Am I the only one who feels like “Online Anonymity” might be today’s ultimate oxymoron? Is there any reason to be online if you want to be anonymous? And if you want to be anonymous, why send a contrary message by being, sort of, online? Riding the fence is not a good option when we are talking about the importance of a digital footprint.
Perhaps I’m feeling just a bit beleaguered as I work through a very, very long list of CFOs who have requested to join my CFO-only careers group on Linkedin. In a list that I have finally pared down from about 600+ requests, I can maybe – maybe – find 50% with profiles that include credible evidence the person is who s/he says he is. If your Linkedin profile is so scaled back that I – a mere career coach who works with Chief Financial Officers – can’t determine that you really are a Finance Chief, what do you think your target market is thinking? My guess would be that much like me, they doubt your credibility. Not that you aren’t credible and accomplished, but there is nothing to support that positioning.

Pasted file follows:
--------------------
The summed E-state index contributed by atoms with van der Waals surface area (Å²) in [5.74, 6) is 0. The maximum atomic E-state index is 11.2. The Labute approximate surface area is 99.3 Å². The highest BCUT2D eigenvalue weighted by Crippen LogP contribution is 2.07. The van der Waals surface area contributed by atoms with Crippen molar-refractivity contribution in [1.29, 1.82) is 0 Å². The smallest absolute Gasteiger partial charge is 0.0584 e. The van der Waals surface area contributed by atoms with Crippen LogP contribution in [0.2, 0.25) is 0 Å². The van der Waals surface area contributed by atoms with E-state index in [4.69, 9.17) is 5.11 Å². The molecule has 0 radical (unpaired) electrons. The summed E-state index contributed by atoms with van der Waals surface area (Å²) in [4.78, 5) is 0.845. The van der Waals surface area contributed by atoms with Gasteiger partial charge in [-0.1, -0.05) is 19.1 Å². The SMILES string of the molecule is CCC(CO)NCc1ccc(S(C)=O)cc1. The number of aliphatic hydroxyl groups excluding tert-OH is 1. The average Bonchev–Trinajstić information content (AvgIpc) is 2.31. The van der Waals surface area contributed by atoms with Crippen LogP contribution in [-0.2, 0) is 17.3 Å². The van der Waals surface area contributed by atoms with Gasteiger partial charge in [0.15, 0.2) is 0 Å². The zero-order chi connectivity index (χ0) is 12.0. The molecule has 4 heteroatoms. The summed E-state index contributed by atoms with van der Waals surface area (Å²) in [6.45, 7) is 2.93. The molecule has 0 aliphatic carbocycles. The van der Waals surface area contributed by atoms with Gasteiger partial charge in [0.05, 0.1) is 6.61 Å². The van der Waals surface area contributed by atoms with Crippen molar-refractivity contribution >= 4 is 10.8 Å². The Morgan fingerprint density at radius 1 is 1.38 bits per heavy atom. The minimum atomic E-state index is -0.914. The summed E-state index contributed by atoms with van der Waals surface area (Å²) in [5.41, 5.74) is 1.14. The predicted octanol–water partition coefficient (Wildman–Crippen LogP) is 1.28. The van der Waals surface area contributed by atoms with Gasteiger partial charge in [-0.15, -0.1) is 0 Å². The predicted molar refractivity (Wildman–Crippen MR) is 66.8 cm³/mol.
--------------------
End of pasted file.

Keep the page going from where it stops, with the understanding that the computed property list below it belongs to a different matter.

Here’s some advice, which is really only valuable if you actually take it.
Decide whether you want to be online or you want to be anonymous, and if it is the former, then show up fully, completely, and compellingly. It does not help your messaging to have one foot online and the other foot firmly planted in in your desire to be anonymous.
My most recent post on Linkedin Pulse supports my belief that when you show up online, with a value message that resonates with your target audience, you will reap the rewards.